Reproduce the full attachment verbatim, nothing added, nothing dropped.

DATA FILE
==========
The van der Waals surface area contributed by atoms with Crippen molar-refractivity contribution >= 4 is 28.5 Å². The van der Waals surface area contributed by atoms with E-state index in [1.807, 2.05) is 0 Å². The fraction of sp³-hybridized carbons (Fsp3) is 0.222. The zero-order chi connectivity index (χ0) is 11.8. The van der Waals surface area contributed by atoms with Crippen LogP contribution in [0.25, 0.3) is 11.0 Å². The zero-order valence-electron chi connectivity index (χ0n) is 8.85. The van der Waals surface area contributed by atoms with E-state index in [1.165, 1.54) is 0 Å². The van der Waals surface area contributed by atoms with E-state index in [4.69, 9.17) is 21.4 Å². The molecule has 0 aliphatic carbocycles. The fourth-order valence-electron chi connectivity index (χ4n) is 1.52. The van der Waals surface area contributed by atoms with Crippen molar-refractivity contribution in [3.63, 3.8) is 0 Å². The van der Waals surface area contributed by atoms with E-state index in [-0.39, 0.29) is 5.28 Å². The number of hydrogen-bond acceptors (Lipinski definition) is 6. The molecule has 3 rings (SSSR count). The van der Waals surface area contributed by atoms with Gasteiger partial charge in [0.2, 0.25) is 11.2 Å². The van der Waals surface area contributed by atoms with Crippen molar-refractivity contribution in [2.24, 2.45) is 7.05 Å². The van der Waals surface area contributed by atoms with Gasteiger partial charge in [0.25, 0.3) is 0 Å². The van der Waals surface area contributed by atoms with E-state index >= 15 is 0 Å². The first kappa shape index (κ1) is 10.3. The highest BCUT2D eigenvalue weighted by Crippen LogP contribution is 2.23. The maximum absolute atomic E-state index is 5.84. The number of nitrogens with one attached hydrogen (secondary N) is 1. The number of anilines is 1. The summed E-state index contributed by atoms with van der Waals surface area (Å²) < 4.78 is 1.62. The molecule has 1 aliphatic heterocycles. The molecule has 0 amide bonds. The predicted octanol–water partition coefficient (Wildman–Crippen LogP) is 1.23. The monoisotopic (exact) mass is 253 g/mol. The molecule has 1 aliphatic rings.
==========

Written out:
The van der Waals surface area contributed by atoms with Crippen molar-refractivity contribution >= 4 is 28.5 Å². The van der Waals surface area contributed by atoms with E-state index in [1.807, 2.05) is 0 Å². The fraction of sp³-hybridized carbons (Fsp3) is 0.222. The zero-order chi connectivity index (χ0) is 11.8. The van der Waals surface area contributed by atoms with Crippen LogP contribution in [0.25, 0.3) is 11.0 Å². The zero-order valence-electron chi connectivity index (χ0n) is 8.85. The van der Waals surface area contributed by atoms with E-state index in [1.165, 1.54) is 0 Å². The van der Waals surface area contributed by atoms with E-state index in [4.69, 9.17) is 21.4 Å². The molecule has 0 aliphatic carbocycles. The fourth-order valence-electron chi connectivity index (χ4n) is 1.52. The van der Waals surface area contributed by atoms with Crippen molar-refractivity contribution in [3.63, 3.8) is 0 Å². The van der Waals surface area contributed by atoms with E-state index in [-0.39, 0.29) is 5.28 Å². The number of hydrogen-bond acceptors (Lipinski definition) is 6. The molecule has 3 rings (SSSR count). The van der Waals surface area contributed by atoms with Gasteiger partial charge in [0.2, 0.25) is 11.2 Å². The van der Waals surface area contributed by atoms with Crippen molar-refractivity contribution in [2.24, 2.45) is 7.05 Å². The van der Waals surface area contributed by atoms with Gasteiger partial charge in [0.25, 0.3) is 0 Å². The van der Waals surface area contributed by atoms with E-state index >= 15 is 0 Å². The first kappa shape index (κ1) is 10.3. The highest BCUT2D eigenvalue weighted by Crippen LogP contribution is 2.23. The maximum absolute atomic E-state index is 5.84. The number of nitrogens with one attached hydrogen (secondary N) is 1. The number of anilines is 1. The summed E-state index contributed by atoms with van der Waals surface area (Å²) < 4.78 is 1.62. The molecule has 1 aliphatic heterocycles. The molecule has 0 amide bonds. The predicted octanol–water partition coefficient (Wildman–Crippen LogP) is 1.23. The monoisotopic (exact) mass is 253 g/mol. The molecule has 1 aliphatic rings.